The Queen's state funeral will be "deeply personal" and "difficult for the family to navigate", the Dean of Westminster has said.
The Very Reverend Dr David Hoyle, who will lead Monday's ceremony, said it will be a family funeral at its heart.
He added that it will also be a celebration of the late monarch's "extraordinary life" and an "opportunity for us all to mourn".
Some 500 dignitaries will attend the service at Westminster Abbey.
Dr Hoyle told BBC News that the Abbey is a place where Queen Elizabeth II took the promises that "defined her life", including her marriage to the late Prince Philip in 1947 and her coronation in 1953.
"The Abbey shaped her life, she talked about the Abbey with great affection." he said.
Some 2,000 people will attend the service on Monday, with presidents, prime ministers, kings and queens among 500 dignitaries travelling across the world to be there, as millions watch the events unfold on television.
Thousands of people have travelled to London since the announcement of the Queen's death, with more expected to line the streets as her coffin is moved from Westminster Hall to the Abbey.
The Dean said that the funeral will be "very visual", with Westminster Abbey providing the setting to focus people's grief.
"One of the things we are trying to do is to take all that emotion, all that interest, all the care that we can see in the queue for the lying-in-state, that we can see in the parks where people are laying flowers and feel we have managed in the Abbey to provide a focus for that," Dr Hoyle told BBC News.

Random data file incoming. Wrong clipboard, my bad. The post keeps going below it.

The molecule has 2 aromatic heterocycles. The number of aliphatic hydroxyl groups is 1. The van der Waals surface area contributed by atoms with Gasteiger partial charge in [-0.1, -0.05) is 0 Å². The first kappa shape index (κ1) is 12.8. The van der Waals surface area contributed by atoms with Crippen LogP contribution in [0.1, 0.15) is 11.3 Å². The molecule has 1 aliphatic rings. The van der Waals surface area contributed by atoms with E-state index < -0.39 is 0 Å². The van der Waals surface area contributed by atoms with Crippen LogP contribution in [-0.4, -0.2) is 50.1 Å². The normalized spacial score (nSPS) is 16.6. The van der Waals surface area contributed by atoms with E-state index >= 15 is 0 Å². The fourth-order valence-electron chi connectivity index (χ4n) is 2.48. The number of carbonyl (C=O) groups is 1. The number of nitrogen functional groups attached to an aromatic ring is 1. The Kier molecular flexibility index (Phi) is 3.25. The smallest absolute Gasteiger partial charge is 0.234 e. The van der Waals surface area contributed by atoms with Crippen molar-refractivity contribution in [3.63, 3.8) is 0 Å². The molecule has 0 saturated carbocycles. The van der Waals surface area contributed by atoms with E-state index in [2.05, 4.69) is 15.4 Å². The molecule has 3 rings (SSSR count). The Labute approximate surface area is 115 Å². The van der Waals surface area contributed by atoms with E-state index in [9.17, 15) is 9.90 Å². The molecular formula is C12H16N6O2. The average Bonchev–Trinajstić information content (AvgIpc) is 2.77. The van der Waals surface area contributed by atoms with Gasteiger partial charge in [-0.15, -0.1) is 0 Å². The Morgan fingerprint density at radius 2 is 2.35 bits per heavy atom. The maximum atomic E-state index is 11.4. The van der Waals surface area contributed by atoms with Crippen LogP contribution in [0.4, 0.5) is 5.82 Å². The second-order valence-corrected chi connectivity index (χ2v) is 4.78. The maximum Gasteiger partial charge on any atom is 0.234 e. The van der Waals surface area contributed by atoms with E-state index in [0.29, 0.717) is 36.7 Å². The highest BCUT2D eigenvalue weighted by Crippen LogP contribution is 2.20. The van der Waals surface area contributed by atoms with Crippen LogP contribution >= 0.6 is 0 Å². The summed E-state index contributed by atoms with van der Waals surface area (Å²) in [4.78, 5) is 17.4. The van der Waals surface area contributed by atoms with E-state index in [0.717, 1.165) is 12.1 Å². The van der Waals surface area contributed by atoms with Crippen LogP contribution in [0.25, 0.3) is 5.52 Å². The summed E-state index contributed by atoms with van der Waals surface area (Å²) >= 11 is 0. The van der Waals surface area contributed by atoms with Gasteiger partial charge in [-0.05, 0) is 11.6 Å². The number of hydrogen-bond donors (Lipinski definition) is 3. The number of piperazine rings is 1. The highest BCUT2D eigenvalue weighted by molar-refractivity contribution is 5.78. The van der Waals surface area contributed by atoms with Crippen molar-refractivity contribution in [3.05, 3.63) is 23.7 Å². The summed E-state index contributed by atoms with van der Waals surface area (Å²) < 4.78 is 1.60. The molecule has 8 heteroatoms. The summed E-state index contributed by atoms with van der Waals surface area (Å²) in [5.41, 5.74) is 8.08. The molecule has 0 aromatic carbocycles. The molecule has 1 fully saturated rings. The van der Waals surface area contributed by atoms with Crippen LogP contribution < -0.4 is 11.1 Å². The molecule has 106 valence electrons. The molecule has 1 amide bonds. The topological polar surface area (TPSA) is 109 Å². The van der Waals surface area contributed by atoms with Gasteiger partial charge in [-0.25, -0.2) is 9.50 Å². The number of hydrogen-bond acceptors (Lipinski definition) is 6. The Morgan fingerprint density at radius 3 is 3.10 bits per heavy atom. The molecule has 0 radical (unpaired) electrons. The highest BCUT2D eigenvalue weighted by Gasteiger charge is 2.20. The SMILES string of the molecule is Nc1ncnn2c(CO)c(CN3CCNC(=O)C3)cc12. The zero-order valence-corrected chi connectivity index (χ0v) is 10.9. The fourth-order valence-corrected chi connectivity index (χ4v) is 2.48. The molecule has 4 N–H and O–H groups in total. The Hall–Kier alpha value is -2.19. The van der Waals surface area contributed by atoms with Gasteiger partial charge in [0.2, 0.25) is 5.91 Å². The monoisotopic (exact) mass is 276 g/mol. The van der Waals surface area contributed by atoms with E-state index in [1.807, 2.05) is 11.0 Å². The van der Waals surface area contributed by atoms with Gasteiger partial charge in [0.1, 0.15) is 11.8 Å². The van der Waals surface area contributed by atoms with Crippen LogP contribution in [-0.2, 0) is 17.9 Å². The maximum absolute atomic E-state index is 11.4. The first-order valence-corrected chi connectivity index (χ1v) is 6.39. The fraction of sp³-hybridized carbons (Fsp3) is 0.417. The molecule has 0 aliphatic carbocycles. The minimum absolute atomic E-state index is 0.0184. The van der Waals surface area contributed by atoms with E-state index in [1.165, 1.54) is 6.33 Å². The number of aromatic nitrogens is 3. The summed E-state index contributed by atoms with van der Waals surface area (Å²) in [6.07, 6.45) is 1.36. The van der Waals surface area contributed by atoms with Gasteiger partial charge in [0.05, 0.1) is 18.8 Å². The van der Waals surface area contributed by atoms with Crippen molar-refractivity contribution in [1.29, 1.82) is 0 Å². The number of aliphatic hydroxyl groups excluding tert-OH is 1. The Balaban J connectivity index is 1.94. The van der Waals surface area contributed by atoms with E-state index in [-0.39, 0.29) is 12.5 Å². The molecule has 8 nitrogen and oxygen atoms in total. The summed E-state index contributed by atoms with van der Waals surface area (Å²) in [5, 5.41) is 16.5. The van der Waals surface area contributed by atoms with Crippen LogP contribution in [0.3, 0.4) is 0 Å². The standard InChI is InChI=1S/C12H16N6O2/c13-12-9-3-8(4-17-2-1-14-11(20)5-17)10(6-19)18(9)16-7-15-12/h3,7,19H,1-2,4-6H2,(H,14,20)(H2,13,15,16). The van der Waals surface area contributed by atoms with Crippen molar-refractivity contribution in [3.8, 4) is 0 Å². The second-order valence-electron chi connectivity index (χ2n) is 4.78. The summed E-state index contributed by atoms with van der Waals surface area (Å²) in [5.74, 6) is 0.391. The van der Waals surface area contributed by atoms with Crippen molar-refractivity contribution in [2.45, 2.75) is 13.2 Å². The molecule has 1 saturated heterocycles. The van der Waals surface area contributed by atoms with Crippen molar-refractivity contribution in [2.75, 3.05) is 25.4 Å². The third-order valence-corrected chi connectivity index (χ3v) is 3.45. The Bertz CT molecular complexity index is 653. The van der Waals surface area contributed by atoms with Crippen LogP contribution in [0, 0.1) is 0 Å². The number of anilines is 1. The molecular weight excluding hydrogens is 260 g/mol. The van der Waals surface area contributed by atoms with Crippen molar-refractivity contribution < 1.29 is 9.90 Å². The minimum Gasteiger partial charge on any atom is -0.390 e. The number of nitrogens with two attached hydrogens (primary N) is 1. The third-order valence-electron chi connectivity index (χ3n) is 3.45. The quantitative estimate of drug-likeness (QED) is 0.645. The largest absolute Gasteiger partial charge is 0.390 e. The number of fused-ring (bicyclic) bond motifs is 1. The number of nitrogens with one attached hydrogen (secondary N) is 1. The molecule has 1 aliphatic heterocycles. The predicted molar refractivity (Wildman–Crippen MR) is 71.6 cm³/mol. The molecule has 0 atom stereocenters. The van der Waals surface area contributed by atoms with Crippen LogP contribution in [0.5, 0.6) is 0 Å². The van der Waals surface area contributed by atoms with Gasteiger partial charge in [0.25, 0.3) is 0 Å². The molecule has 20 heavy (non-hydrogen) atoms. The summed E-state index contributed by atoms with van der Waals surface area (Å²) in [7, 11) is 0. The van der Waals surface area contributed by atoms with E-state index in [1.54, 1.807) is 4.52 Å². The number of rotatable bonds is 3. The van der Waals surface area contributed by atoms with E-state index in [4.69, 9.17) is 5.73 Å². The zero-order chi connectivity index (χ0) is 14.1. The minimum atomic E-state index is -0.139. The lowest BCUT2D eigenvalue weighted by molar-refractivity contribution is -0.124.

"We've given the grief somewhere to go".
It will be the first time in more than 260 years that a sovereign's funeral will be held at Westminster Abbey. The last was King George II's in 1760 with more recent funerals tending to be at Windsor.
The Queen Mother's funeral was held at the Abbey in 2002.
"This is a gathering place for the nation and for the Commonwealth," the Dean added.
"This is the place where we try to mark the moments of celebration and sorrow."
Asked whether he was nervous at leading the service, Dr Hoyle said: "If I sit still for too long and start thinking about the significance of the moment and the eyes that are on you then yes, honestly of course I am.
"There's a huge sense of privilege - what an extraordinary place to be at a moment like this."
He highlighted that he had a "wonderful" group of people working with him to organise the historic ceremony and added: "This place steps up on these occasions."
Hundreds of people have been involved in the preparations inside the massive place of worship, working through the night as they put in 19 and 20-hour shifts to stage the sombre ceremony.
Dr Hoyle was in New York when he learned the Queen had died and so "had to come home very quickly", said the job of planning the funeral was "huge".
On planning for the funeral, he said: "There's an enormous amount to do, it's been a really busy week".
He added that the scale of Monday's service was almost unprecedented, even for Westminster Abbey.
Watch: Dean leading Queen's funeral says it will be "deeply personal"